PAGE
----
Protocol Develops New Models of Recurrent Pediatric Solid Tumors

Kristin Jenkins

August 31, 2017

A new collection of data on rare solid pediatric tumors has been developed by researchers at  St Jude Children's Research Hospital, New York City, and has been made available at no charge to the global scientific community.

The Childhood Solid Tumor Network includes data from orthotopic patient-derived xenografts (O-PDXs), where human tumors are grown in the same organ in mice; the standard approach is to grow patient tumors in the flanks of mice.

The researchers hope that this work, described in a report published online August 30 in N ature, will eventually lead to improved survival rates.

"Survival rates for children with recurrent solid tumors have not improved significantly in more than 20 years and remain below 30%," said corresponding author, Michael Dyer, PhD, chair of St Jude's Department of Developmental Neurobiology and a Howard Hughes Medical Institute investigator.

"This research will change that by promoting scientific collaboration to leverage the efforts of researchers worldwide to advance understanding and ultimately treatment of pediatric solid tumors," he said in a statement.

The team used tumor specimens from 168 pediatric patients to develop 67 O-PDXs grown in the same organs in mice, covering 12 types of cancer.

These xenografts have also been used to generate more than 500,000 data points on drug sensitivity that can help identify the most promising compounds to move into clinical trials, the researchers explain.  

To date, O-PDXs have been used to identify rhabdomyosarcoma as the high-risk pediatric solid tumor most likely to respond to the experimental drug AZD1775 (AstraZeneca) in combination with irinotecan (Camptosa r; Pfizer) and vincristine (Oncovin). The investigational drug, which acts as a selective inhibitor of Wee1 kinase, is being considered for inclusion in an ongoing national clinical trial looking at the combination chemotherapy in pediatric patients with select high-risk solid tumors, the researchers say.

"This study shows that orthotopic patient-derived xenografts can serve as a bridge connecting basic and translational research to improve outcomes for patients," Dr Dyer said in a statement. "It serves as the gold standard for development, characterization and use of patient-derived tumors."

A comprehensive analysis shows that many O-PDXs retain their molecular identity even after being grown in successive generations of mice. Importantly, orthotropic xenografts representing neuroblastoma, osteosarcoma, Wilms tumor, retinoblastoma, rhabdomyosarcoma, and other less common tumors provide more accurate models for tracking tumor development and drug sensitivity than the standard approach of growing patient tumors in the flanks of mice, the researchers point out.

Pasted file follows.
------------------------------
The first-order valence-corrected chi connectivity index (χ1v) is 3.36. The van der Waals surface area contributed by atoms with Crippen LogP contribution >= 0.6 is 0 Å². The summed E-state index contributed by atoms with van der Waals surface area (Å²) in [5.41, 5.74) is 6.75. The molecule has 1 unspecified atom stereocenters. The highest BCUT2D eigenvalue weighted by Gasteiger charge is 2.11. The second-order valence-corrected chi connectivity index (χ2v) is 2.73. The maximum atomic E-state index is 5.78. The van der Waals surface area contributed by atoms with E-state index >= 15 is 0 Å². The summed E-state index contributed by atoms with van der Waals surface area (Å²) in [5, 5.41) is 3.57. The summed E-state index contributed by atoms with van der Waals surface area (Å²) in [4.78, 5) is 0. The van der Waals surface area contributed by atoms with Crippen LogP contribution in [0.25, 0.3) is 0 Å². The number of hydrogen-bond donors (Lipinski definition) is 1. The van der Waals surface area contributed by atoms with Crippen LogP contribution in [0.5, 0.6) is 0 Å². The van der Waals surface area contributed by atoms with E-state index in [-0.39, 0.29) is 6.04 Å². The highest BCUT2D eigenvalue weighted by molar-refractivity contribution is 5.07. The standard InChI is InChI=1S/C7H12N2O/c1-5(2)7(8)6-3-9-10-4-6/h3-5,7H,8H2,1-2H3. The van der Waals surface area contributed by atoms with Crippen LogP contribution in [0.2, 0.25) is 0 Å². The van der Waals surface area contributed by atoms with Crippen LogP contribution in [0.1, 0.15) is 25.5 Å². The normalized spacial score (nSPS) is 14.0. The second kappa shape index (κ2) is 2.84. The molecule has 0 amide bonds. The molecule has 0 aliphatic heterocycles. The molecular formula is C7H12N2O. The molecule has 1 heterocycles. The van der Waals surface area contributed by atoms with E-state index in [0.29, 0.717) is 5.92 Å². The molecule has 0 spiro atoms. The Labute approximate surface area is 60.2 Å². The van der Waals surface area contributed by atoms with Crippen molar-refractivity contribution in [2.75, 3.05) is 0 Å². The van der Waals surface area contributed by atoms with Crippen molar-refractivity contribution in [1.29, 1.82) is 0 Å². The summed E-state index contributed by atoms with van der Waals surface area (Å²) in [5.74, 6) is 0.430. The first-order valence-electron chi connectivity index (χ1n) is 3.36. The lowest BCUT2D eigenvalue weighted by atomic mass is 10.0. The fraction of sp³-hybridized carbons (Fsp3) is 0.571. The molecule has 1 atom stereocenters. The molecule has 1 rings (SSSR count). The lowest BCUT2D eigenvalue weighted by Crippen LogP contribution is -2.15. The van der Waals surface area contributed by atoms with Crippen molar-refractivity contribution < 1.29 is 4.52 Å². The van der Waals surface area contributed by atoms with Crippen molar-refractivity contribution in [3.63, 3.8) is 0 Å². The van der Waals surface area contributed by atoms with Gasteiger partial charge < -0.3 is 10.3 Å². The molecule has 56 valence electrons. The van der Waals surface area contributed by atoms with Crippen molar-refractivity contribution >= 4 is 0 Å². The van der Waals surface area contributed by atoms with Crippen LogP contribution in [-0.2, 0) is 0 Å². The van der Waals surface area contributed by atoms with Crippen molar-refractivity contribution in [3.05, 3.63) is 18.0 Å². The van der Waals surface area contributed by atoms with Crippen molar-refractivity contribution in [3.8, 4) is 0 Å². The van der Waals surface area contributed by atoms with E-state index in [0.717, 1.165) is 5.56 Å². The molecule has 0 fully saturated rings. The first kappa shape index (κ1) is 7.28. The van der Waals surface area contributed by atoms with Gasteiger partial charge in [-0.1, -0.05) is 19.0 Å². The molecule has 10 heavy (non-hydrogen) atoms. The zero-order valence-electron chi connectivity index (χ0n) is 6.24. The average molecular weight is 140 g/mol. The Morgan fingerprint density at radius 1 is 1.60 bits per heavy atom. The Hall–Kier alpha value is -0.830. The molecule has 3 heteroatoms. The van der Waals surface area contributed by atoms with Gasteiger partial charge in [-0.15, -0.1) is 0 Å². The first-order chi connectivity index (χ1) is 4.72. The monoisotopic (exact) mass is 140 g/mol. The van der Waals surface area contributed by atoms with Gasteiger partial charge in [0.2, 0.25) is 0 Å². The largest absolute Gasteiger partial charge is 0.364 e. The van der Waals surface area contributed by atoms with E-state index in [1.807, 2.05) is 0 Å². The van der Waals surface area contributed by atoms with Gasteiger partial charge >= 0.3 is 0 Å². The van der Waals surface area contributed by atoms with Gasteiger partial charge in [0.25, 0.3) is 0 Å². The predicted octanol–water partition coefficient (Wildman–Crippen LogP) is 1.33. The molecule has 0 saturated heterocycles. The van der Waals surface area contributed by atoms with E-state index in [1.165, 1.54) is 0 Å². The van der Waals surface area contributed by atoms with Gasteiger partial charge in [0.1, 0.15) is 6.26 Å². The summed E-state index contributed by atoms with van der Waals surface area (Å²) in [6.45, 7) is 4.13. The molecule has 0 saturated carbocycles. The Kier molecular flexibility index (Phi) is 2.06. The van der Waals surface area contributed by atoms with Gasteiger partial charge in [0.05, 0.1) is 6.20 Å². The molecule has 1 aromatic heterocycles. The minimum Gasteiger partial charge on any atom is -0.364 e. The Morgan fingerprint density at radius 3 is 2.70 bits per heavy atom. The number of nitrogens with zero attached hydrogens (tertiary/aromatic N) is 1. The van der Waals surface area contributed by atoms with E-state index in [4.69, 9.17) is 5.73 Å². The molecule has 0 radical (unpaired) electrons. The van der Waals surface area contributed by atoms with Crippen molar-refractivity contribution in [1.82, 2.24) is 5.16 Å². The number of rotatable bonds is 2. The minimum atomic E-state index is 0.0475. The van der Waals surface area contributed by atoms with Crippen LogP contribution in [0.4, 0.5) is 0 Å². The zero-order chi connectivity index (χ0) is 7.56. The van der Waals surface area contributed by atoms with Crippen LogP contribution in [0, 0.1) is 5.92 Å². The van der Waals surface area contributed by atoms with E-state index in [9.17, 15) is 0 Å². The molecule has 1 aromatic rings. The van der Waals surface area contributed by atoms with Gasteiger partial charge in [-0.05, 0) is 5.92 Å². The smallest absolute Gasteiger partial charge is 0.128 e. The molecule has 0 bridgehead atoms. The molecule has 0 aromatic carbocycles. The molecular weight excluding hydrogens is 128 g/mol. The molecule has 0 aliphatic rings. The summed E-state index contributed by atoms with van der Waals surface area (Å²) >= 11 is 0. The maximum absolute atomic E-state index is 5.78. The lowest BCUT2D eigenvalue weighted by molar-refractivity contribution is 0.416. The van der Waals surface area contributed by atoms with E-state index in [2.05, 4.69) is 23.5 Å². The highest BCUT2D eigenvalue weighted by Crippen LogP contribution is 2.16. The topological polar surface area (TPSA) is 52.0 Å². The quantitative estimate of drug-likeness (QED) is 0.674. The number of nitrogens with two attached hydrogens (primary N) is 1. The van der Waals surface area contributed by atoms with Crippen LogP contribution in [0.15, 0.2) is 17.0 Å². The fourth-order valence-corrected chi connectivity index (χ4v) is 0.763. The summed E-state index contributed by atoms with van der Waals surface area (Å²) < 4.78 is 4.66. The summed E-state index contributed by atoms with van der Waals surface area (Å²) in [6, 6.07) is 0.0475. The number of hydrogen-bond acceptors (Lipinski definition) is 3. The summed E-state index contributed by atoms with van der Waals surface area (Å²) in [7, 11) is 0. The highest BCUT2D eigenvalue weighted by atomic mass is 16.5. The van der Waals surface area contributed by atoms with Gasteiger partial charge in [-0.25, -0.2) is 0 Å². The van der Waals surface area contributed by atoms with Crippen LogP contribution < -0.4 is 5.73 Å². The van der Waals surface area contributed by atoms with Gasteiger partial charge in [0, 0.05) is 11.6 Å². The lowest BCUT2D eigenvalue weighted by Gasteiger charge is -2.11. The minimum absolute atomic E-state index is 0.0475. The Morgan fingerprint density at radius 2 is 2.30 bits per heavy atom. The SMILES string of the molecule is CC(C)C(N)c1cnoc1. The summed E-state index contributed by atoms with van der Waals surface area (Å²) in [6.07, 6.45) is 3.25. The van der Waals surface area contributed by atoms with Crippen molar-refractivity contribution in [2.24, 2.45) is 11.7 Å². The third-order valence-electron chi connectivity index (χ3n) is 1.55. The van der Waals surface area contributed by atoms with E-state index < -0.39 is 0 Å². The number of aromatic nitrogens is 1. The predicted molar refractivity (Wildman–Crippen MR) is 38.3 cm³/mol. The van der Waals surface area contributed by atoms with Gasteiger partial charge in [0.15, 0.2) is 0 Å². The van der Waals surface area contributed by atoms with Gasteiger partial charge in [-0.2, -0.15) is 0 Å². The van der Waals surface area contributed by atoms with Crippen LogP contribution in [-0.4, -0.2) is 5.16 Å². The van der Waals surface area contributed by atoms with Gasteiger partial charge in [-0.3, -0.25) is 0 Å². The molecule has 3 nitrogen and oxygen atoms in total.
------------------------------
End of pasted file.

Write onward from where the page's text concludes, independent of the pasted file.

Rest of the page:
"Pediatric solid tumors represent a wide spectrum of cancers that affect kids of all ages," commented lead investigator, Elizabeth Stewart, from the oncology and developmental neurobiology departments at St Jude's. "There has not been significant improvement in the survival rates for many of these cancers over the last 20 years, particularly those with recurrent and metastatic disease," she told Medscape Medical News.

The team is hoping that other promising compounds can be identified and tested by engaging scientific researchers through their Childhood Solid Tumor Network (CSTN). In addition to the 5 osteosarcoma cell lines widely used to study osteosarcoma, for example, 20 additional patient tumor samples are now available. Similarly, research resources for retinoblastoma have increased from 2 cell lines to 18 tumor samples.

"The CSTN has significantly expanded scientific resources for pediatric solid tumor research," said Dr Stewart, calling the network "the world's largest collection of pediatric solid tumor samples." It includes many rare tumors as well as tumors collected at disease recurrence, which are most difficult to treat, she pointed out.

Plans are also underway to develop additional O-PDXs and to include induced pluripotent stem cells taken from children genetically predisposed to cancer. "Studying the mechanisms behind which these cells transform into cancer will advance our understanding and ultimately treatment of pediatric solid tumors," she said.

The network provides samples free of charge, and accessing the resources and drug sensitivity data requires no commitment to collaborate with St Jude scientists, she emphasized.

Funding for this research was received from the National Institutes of Health, Cancer Center Support, American Lebanese Syrian Associated Charities, Alex's Lemonade Stand Foundation for Childhood Cancer, the Tully Family Foundation, the Peterson Foundation, St Baldrick's Foundation and the Invictus Fund, the National Pediatric Cancer Foundation, and the Howard Hughes Medical Institute. The authors have disclosed no relevant financial relationships.

Nature. Published online August 30, 2017. Full text

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